As we stumble through this modern age, ruled by an individualism that tells us both that we can be “me first” in all of our deeds and that the exterior impulses of our personalities like desires and feelings are more important than either our intuition or the external world, we find ourselves encountering many situations where people argue for the denial of reality in preference to what they wish were true.
We might rebut that proposition with the simple idea that feelings are real, but not necessarily true. To us, feelings seem more real than the rest of reality because they originate inside of our brains, and if we are not disciplined, we can mistake them for outpourings of intuition or even gestures of our souls. Some time spent on honest self-analysis reveals however that these are simply part of the natural human tendency toward solipsism that occurs because our impressions of the world are of a stronger signal than perception itself, and are more immediate to us, thus seem more vivid and important.
Some say that religion is important because it teaches us morality. For others of us, it seems clear that religion does something greater, which is reveal to us that we are insignificant parts of a much larger order, which naturally bunts that solipsism right out the door and sets us on a path of self-actualization by which we lose the external husk of ourselves and discover the kernel of a soul within.
That external husk is made entirely of the human: our feelings, the feelings of others expressed through social gestures, bodily desires and the objects we use to form a narrative of our lives that makes it seem as if we made the best decisions possible. The inner kernel consists of our intelligence, moral character, intuition and aspirations specific to who we are.
The outer kernel proves to be socially acceptable because it is equal; that is, it is under our control, and requires minimal intellect, so anyone can do it. For that reason, it offends no one in a group if we pursue desires or re-configure our appearance to make ourselves seem more important. But if we compare inner selves, then suddenly a hierarchy emerges, and that offends any social group where most people are not exceptional.
As Plato points out in Chapter II of The Republic, people are not challenged by those who are actually on the same level as they are; there is no tension or “inequality” between them. But when shown someone risen or rising above them, people reflect on their own status and become underconfident, which makes them revengeful in retaliation. People are fundamentally defensive regarding others because of competition, which makes people think that if someone else is rising, they themselves are falling.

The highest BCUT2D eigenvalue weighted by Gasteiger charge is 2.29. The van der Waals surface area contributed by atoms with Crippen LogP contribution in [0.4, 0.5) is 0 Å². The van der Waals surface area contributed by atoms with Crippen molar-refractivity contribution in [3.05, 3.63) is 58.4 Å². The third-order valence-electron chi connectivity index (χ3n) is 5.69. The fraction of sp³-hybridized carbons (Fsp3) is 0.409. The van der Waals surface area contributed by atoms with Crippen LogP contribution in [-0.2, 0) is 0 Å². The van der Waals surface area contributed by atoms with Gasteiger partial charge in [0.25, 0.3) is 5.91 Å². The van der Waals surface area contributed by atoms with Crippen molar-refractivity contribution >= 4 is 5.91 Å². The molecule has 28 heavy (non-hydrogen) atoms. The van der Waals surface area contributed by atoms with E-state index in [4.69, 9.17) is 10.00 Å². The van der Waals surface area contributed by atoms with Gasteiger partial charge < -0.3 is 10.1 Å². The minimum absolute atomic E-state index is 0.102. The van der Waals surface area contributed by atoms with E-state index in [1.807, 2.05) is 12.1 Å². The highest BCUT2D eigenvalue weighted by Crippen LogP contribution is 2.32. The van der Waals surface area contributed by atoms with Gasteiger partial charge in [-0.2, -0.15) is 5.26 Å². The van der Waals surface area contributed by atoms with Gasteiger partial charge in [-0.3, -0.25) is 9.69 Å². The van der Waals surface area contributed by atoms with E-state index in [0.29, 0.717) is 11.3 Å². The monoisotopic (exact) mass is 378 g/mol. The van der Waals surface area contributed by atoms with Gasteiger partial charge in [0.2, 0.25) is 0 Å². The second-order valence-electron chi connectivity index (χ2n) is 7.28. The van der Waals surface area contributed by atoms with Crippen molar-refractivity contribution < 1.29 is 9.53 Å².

This shows us the basis of the confusion between feelings=real and feelings=true. Feelings are mental impulses which we perceive with the same intensity as any observations about the world, but because they have an origin within the individual, the individual sees them as most reliable, important and relevant.
However, what we mean by “true” is that something corresponds to the external world, such that it is verified by something other than our own intellect. In this sense, feelings are not true… they exist within a person, and it is true that they are emanating from that person, but they have no claim to the wider world.
This shocks the solipsist.
Humanity is separating. There are those who thrived under the former order of individualism are finding themselves excluded from the future; those who were excluded in the past are finding themselves proven right and, as a result, inheriting the future order where feelings are real but not true, as opposed to the past where they were considered both real and true.
The species will separate into many groups, but within Western Civilization, two main groups are emerging.
Individualists comprise the first group. This consists of those who need to be part of a social group so that their individual needs can be expressed. They are both “me first” self-interested people, and those who need their external characteristics recognized by a social group so they can feel important. In groups, individualists form collectives, or little gangs dedicated to supporting their own members at the expense of civilization.
Naturalists form the second group. These are people who accept their relative insignificance and role as part of a larger structure, which cures them both of “me first” and thinking that having social recognition somehow changes the conditions of life. Instead of dedicating themselves to the self, they spend their effort on families, culture, race, heritage, civilization and abstractions like learning, fairness, honor, wisdom and realism.
Divisions between these groups are vast. Individualists believe that feelings are not just real, but true, because their entire worldview is based on first declaring what they want and later finding a way to rationalize it according to what they know of reality. Naturalists see feelings as real, but that it is necessary to consider them in a broader context where the individual is secondary to the order of nature, civilization and logic.
As humanity enters middle age, we are seeing that individualism always leads to failure, and that we need a naturalism which navigates between the zombie-like collective of the individualists and the blind obedience of those who make “the system” their only goal. It begins with recognizing that feelings are real, but that does not make them important beyond the individual.